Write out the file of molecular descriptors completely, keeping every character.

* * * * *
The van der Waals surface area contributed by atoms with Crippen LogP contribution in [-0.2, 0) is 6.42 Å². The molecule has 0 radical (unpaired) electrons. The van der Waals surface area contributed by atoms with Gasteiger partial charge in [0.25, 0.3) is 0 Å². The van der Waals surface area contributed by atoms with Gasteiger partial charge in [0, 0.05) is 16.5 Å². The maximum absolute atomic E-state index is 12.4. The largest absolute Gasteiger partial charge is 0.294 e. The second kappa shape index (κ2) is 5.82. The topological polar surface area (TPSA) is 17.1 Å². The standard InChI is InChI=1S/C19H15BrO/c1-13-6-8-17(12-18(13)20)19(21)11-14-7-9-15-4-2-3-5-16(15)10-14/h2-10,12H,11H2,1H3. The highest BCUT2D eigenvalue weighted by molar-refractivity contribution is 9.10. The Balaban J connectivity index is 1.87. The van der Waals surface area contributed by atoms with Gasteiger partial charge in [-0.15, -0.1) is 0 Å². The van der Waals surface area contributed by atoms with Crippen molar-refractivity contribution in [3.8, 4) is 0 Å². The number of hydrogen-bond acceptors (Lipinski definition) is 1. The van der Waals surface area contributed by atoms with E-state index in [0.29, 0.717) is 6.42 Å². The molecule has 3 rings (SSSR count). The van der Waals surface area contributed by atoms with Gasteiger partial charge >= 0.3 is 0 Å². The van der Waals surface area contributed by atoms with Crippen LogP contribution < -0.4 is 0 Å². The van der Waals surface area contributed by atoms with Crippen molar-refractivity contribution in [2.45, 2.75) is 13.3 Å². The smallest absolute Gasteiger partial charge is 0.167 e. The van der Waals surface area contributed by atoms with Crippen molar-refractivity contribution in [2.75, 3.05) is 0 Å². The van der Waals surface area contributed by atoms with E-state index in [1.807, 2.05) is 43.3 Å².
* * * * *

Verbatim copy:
The van der Waals surface area contributed by atoms with Crippen LogP contribution in [-0.2, 0) is 6.42 Å². The molecule has 0 radical (unpaired) electrons. The van der Waals surface area contributed by atoms with Gasteiger partial charge in [0.25, 0.3) is 0 Å². The van der Waals surface area contributed by atoms with Gasteiger partial charge in [0, 0.05) is 16.5 Å². The maximum absolute atomic E-state index is 12.4. The largest absolute Gasteiger partial charge is 0.294 e. The second kappa shape index (κ2) is 5.82. The topological polar surface area (TPSA) is 17.1 Å². The standard InChI is InChI=1S/C19H15BrO/c1-13-6-8-17(12-18(13)20)19(21)11-14-7-9-15-4-2-3-5-16(15)10-14/h2-10,12H,11H2,1H3. The highest BCUT2D eigenvalue weighted by molar-refractivity contribution is 9.10. The Balaban J connectivity index is 1.87. The van der Waals surface area contributed by atoms with Gasteiger partial charge in [-0.15, -0.1) is 0 Å². The van der Waals surface area contributed by atoms with Crippen molar-refractivity contribution in [3.8, 4) is 0 Å². The number of hydrogen-bond acceptors (Lipinski definition) is 1. The van der Waals surface area contributed by atoms with E-state index in [0.29, 0.717) is 6.42 Å². The molecule has 3 rings (SSSR count). The van der Waals surface area contributed by atoms with Gasteiger partial charge >= 0.3 is 0 Å². The van der Waals surface area contributed by atoms with Crippen LogP contribution < -0.4 is 0 Å². The van der Waals surface area contributed by atoms with Crippen molar-refractivity contribution in [2.45, 2.75) is 13.3 Å². The smallest absolute Gasteiger partial charge is 0.167 e. The van der Waals surface area contributed by atoms with Crippen molar-refractivity contribution in [2.75, 3.05) is 0 Å². The van der Waals surface area contributed by atoms with E-state index in [1.807, 2.05) is 43.3 Å².